How many times have you run out of battery power on your cellphone? Probably too many to count. How many times have you found a place to charge your phone in public when the battery was dead? You could probably count those times on one hand.
Almost as common as the mobile phone itself are the times those phones have been rendered useless because there is no place to recharge them.
This is what happened to Sean Carrigan, cofounder and CEO of New Orleans startup MobileQubes, spurring him into a market niche of untethered mobile charging power that customers can access from a network of self-service kiosks.
MobileQubes was one of dozens of featured guests at the Customer Engagement World Expo 2014, where the company showcased a mobile charging kiosk that, instead of plugging in, dispenses a piece of power for mobile devices on the go.
Carrigan's story is one of many: He was once in a restaurant and realized his phone was about to die. The restaurant employees wouldn't charge phones for customers at their venue, so he thought, "Wouldn't it be great if I could pay a few dollars and charge my phone and be able to use it?" Carrigan realized there were no adequate solutions for what he wanted.
After working with Dow Jones for a few years, Carrigan's "a-ha" moment came at the right time. He gathered a team with a base of knowledge ranging from technical to wireless expertise, including MobileQubes cofounder and chief technology officer Jason Palmer, who brings experience in biological engineering and automated medical diagnostic systems and cofounder and chief operating officer Mike Melito, an entrepreneur with 14 years experience in the mobile technology and wireless industries.
The team built a company to address the need for portable mobile power, and the end solution came in the form of an automated self-service kiosk that dispenses a cordless battery pack with the swipe of a card.
Sean Carrigan told Kiosk Marketplace how it works:
Kiosk Marketplace: What is a MobileQube?
Carrigan: MobileQubes are portable, cordless battery packs that plug into a cellphone for charging on the go. Battery power is a big issue for smartphones. A MobileQube kiosk allows customers to rent a Qube at any of our kiosks, and plug it into their phone or tablet to charge. It's designed so that customers can keep using their device on the move while it's charging; no cords attached.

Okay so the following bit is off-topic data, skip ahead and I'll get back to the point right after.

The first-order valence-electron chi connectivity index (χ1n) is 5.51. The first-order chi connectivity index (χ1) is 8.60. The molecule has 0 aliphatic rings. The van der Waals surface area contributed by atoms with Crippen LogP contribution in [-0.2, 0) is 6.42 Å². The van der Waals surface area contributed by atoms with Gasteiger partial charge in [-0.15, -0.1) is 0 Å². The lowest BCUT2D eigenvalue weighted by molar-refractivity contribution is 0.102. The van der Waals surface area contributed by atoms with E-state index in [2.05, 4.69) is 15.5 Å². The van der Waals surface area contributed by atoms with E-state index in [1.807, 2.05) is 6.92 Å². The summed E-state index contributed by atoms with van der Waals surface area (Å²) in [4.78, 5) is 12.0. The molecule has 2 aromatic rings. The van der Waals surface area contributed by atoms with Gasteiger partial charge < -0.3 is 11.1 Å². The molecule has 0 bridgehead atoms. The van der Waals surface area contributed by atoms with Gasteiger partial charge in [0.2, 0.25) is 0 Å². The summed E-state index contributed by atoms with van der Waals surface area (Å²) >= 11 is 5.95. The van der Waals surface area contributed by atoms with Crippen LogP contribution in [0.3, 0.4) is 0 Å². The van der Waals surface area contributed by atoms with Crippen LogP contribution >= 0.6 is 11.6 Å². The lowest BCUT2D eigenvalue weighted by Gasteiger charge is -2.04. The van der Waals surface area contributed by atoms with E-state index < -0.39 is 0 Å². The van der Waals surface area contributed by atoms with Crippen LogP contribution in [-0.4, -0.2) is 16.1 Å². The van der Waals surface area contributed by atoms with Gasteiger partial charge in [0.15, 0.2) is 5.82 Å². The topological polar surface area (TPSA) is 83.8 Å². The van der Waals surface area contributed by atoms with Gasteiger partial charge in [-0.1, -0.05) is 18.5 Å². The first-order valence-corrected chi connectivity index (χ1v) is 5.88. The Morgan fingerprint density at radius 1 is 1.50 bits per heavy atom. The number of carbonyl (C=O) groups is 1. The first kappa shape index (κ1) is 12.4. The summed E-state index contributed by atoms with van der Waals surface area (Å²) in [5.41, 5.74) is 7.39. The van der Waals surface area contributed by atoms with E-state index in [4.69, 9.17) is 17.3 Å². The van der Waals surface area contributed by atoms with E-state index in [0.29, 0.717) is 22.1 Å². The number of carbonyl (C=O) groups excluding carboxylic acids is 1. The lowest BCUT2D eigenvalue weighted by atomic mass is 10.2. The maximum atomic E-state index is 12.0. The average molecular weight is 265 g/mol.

Kiosk Marketplace: How do MobileQubes kiosks work?
Carrigan: At the kiosk customers can rent, purchase or recharge the Qubes. All they have to do is walk up to the kiosk and make a selection on the touchscreen to begin. The screen will ask if the customer has an iPhone, and that decides what type of battery pack to dispense. From there the screen goes to a micro USB screen. Most phones are charged via a micro USB cord, and there are only three types of battery packs in the kiosks, so it can charge most any phone.
Once customers decide to rent or buy a charger, they can click to checkout, swipe a credit card, and the battery pack is dispensed. They can plug it into their phone, and the Qubes are rechargeable on their own.
For the return process, click "Return" on the home screen and insert the Qube into one of the ports on top of the kiosk. The kiosk receives it, puts it back into inventory and charges it inside the machine. Once it accepts the depleted battery and recharges it, it's ready for another customer. Customers also can return it to the kiosk they took it from or another kiosk location.
Kiosk Marketplace: What kiosk design did MobileQubes decide works best for its products?
The kiosks are made of aluminum, CNC-ed plastic and molded plastic with a sleek design intended to engage and attract customer attention. Each contains a 19-inch touchscreen and is about 70-inches tall and 30-inches deep at the base.
We also have a MobileQubes Lite version, a smaller version for bars and restaurants and places with limited space.
The battery packs are designed to be lightweight and made from lithium-ion polymer.
Kiosk Marketplace: What are some end-user benefits to MobileQubes?
Carrigan: The Qubes hold about 3,000 milliamp hours. The kiosks contain about 200 battery packs and are built as a modular system. The batteries have a minimum of 500 charging cycles, and we can monitor remotely how many times it has been rented. Then we figure out the best time to pull it, so we can replace it with a new one. It's also cost effective. It's $4.99 for the first day, $0.99 cents for each day after, up to seven days, and $39.99 to purchase.
Kiosk Marketplace: Where will MobileQubes kiosks operate?
Carrigan: Starting out we'll have MobileQubes in the New Orleans airport, at the Hyatt Regency in New Orleans and area bistros and bars, as well as Tulane University, Ochsner Health Systems, and a local convention center and casino. We hope to scale into the market nationally in 2015.
/ Nicole’s work has appeared in business, education, technical, and travel publications. She is currently the editor of QSRweb.com and PizzaMarketplace.com.